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Lithuania to up its wind power generation capacity

A Danish project worth 500 million euros picks three districts for windfarm construction
  • Donnerstag, 21. November 2019, 16:00 Uhr
  • Author Plamen Petrov
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Danish company European Energy has unveiled plans to build wind power farms in Lithuania with a total capacity of around 500 megawatts (MW), local media reported. For this purpose, European Energy has founded three companies whose names indicate that the pinpointed districts for the project are Raseiniai, Anyksciai and Rokiskis. The sole shareholder of the new companies is European Energy Lithuania, which is wholly owned by European Energy.

The cost of the project has not been officially revealed, but Aistis Radavicius, the head of the Lithuanian Wind Power Association (LWPA), has said the investment cost is around 1 million euros per 1 MW of power. That would put the total cost of the Danish investment at about 500 million euros.

European Energy has developed over 1,000 MW of wind and solar power capacity in total. Currently, the company is building farms in Denmark, Finland, Sweden, Germany, Italy, Brazil and Mexico.

Lithuania Energy Map shows that as of 2016, there were over 160 operational wind farms in Lithuania, but most of them were small farms generating less than 2 MW. Nevertheless, according to LWPA, one 2 MW wind turbine could supply electricity to 1900 – 2080 households, while a 30 MW wind farm would serve as primary electricity source to a town of about 30 000 citizens.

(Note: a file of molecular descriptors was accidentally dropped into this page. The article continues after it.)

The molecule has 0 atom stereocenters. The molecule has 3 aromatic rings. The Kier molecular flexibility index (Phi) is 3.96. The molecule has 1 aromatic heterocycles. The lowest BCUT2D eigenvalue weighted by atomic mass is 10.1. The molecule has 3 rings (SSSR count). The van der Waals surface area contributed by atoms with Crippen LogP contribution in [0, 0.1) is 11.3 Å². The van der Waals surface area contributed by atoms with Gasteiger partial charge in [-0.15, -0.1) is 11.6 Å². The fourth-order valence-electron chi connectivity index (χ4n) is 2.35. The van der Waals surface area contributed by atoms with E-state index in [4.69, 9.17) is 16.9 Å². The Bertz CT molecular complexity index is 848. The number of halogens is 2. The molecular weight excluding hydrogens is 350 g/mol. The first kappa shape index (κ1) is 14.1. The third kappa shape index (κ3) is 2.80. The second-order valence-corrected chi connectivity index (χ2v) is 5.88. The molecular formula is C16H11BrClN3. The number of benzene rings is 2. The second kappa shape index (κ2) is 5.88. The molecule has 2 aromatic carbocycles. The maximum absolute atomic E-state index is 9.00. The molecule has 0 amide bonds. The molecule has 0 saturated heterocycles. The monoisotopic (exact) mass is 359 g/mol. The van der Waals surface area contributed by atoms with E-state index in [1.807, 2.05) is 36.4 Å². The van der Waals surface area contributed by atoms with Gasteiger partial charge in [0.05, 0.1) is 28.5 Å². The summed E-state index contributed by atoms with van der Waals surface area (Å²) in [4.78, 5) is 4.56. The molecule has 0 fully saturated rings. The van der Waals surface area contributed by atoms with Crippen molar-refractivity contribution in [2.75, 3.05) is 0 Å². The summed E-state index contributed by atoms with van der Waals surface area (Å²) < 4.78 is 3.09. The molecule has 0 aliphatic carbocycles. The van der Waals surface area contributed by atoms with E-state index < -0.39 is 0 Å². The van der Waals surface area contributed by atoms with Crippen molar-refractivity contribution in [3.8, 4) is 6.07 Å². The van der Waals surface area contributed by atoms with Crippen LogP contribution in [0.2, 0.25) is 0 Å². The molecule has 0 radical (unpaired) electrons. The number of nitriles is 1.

Annual production of all wind turbines in Lithuania in 2017 was 1,3 TWh. This is enough to cover the needs of more than 1,4 billion of citizens, LWPA says.

The pros and cons of wind energy

Wind power generation has mostly advantages but also some disadvantages which must be accounted for in wind farm construction projects.

Proponents point out that wind is both a renewable and sustainable resource, is readily available and free and reduces fossil fuel consumption. Wind turbines have a relatively small land footprint, require relatively low maintenance and can be instrumental in bringing power to remote locations.

Critics say that wind, like the sun, is not a constant source of energy, that wind turbines are still very expensive, create noise and visual pollution and pose a threat to wildlife – primarily flying creatures like birds and bats.

To sum it up, wind is one of the cleanest and most environmentally friendly sources of energy available today and wind power generation emerges as a crucial tool in countering climate change.

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